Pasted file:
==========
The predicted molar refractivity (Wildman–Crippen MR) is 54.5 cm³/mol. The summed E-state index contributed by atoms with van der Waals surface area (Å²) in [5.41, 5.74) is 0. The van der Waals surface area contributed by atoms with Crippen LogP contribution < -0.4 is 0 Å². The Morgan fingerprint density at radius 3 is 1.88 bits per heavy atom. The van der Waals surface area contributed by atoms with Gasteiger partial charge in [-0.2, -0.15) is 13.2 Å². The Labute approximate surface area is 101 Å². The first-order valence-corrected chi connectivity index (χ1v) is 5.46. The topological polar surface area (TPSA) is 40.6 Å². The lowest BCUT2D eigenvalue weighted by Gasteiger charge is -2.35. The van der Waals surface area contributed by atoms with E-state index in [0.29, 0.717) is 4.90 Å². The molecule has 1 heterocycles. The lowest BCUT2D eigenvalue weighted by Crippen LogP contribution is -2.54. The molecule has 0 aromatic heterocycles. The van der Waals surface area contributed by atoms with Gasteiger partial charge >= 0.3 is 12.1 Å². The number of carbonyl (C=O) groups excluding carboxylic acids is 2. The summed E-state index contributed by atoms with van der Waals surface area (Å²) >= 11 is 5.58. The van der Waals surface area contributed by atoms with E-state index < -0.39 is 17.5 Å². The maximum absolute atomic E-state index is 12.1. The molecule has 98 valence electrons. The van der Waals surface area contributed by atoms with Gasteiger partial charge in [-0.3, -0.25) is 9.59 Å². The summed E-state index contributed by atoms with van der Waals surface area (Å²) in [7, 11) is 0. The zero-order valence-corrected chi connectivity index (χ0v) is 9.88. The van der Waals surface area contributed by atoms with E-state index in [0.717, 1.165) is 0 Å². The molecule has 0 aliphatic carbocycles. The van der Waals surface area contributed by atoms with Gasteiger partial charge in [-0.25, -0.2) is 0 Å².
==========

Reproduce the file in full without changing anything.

The predicted molar refractivity (Wildman–Crippen MR) is 54.5 cm³/mol. The summed E-state index contributed by atoms with van der Waals surface area (Å²) in [5.41, 5.74) is 0. The van der Waals surface area contributed by atoms with Crippen LogP contribution < -0.4 is 0 Å². The Morgan fingerprint density at radius 3 is 1.88 bits per heavy atom. The van der Waals surface area contributed by atoms with Gasteiger partial charge in [-0.2, -0.15) is 13.2 Å². The Labute approximate surface area is 101 Å². The first-order valence-corrected chi connectivity index (χ1v) is 5.46. The topological polar surface area (TPSA) is 40.6 Å². The lowest BCUT2D eigenvalue weighted by Gasteiger charge is -2.35. The van der Waals surface area contributed by atoms with E-state index in [0.29, 0.717) is 4.90 Å². The molecule has 1 heterocycles. The lowest BCUT2D eigenvalue weighted by Crippen LogP contribution is -2.54. The molecule has 0 aromatic heterocycles. The van der Waals surface area contributed by atoms with Gasteiger partial charge >= 0.3 is 12.1 Å². The number of carbonyl (C=O) groups excluding carboxylic acids is 2. The summed E-state index contributed by atoms with van der Waals surface area (Å²) >= 11 is 5.58. The van der Waals surface area contributed by atoms with E-state index < -0.39 is 17.5 Å². The maximum absolute atomic E-state index is 12.1. The molecule has 98 valence electrons. The van der Waals surface area contributed by atoms with Gasteiger partial charge in [-0.3, -0.25) is 9.59 Å². The summed E-state index contributed by atoms with van der Waals surface area (Å²) in [7, 11) is 0. The zero-order valence-corrected chi connectivity index (χ0v) is 9.88. The van der Waals surface area contributed by atoms with E-state index in [0.717, 1.165) is 0 Å². The molecule has 0 aliphatic carbocycles. The van der Waals surface area contributed by atoms with Gasteiger partial charge in [-0.25, -0.2) is 0 Å².